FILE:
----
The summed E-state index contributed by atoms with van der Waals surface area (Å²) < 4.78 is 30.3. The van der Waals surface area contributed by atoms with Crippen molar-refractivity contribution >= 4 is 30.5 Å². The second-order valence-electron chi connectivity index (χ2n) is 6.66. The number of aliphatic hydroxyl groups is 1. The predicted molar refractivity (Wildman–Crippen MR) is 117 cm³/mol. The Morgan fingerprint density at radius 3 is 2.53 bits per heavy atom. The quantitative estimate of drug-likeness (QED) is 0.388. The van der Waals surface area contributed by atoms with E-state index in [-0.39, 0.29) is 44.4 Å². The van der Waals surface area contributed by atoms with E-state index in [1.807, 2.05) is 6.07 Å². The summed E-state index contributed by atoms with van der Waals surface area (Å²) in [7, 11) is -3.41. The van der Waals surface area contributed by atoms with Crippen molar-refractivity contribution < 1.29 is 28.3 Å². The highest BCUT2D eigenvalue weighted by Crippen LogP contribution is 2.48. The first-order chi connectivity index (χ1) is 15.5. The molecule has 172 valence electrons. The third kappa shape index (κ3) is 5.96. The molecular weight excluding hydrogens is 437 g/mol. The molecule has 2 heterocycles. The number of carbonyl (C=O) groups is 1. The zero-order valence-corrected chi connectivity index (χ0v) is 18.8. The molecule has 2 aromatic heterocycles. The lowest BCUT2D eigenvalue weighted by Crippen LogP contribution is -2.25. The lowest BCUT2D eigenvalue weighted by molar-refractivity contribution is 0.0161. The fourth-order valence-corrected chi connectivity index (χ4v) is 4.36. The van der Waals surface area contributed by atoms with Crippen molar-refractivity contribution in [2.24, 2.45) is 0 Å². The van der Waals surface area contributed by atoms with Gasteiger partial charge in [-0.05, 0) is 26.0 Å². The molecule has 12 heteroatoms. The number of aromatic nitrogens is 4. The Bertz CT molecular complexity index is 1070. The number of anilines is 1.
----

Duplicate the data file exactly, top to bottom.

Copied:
The summed E-state index contributed by atoms with van der Waals surface area (Å²) < 4.78 is 30.3. The van der Waals surface area contributed by atoms with Crippen molar-refractivity contribution >= 4 is 30.5 Å². The second-order valence-electron chi connectivity index (χ2n) is 6.66. The number of aliphatic hydroxyl groups is 1. The predicted molar refractivity (Wildman–Crippen MR) is 117 cm³/mol. The Morgan fingerprint density at radius 3 is 2.53 bits per heavy atom. The quantitative estimate of drug-likeness (QED) is 0.388. The van der Waals surface area contributed by atoms with E-state index in [-0.39, 0.29) is 44.4 Å². The van der Waals surface area contributed by atoms with E-state index in [1.807, 2.05) is 6.07 Å². The summed E-state index contributed by atoms with van der Waals surface area (Å²) in [7, 11) is -3.41. The van der Waals surface area contributed by atoms with Crippen molar-refractivity contribution < 1.29 is 28.3 Å². The highest BCUT2D eigenvalue weighted by Crippen LogP contribution is 2.48. The first-order chi connectivity index (χ1) is 15.5. The molecule has 172 valence electrons. The third kappa shape index (κ3) is 5.96. The molecular weight excluding hydrogens is 437 g/mol. The molecule has 2 heterocycles. The number of carbonyl (C=O) groups is 1. The zero-order valence-corrected chi connectivity index (χ0v) is 18.8. The molecule has 2 aromatic heterocycles. The lowest BCUT2D eigenvalue weighted by Crippen LogP contribution is -2.25. The lowest BCUT2D eigenvalue weighted by molar-refractivity contribution is 0.0161. The fourth-order valence-corrected chi connectivity index (χ4v) is 4.36. The van der Waals surface area contributed by atoms with Crippen molar-refractivity contribution in [2.24, 2.45) is 0 Å². The van der Waals surface area contributed by atoms with Gasteiger partial charge in [-0.05, 0) is 26.0 Å². The molecule has 12 heteroatoms. The number of aromatic nitrogens is 4. The Bertz CT molecular complexity index is 1070. The number of anilines is 1.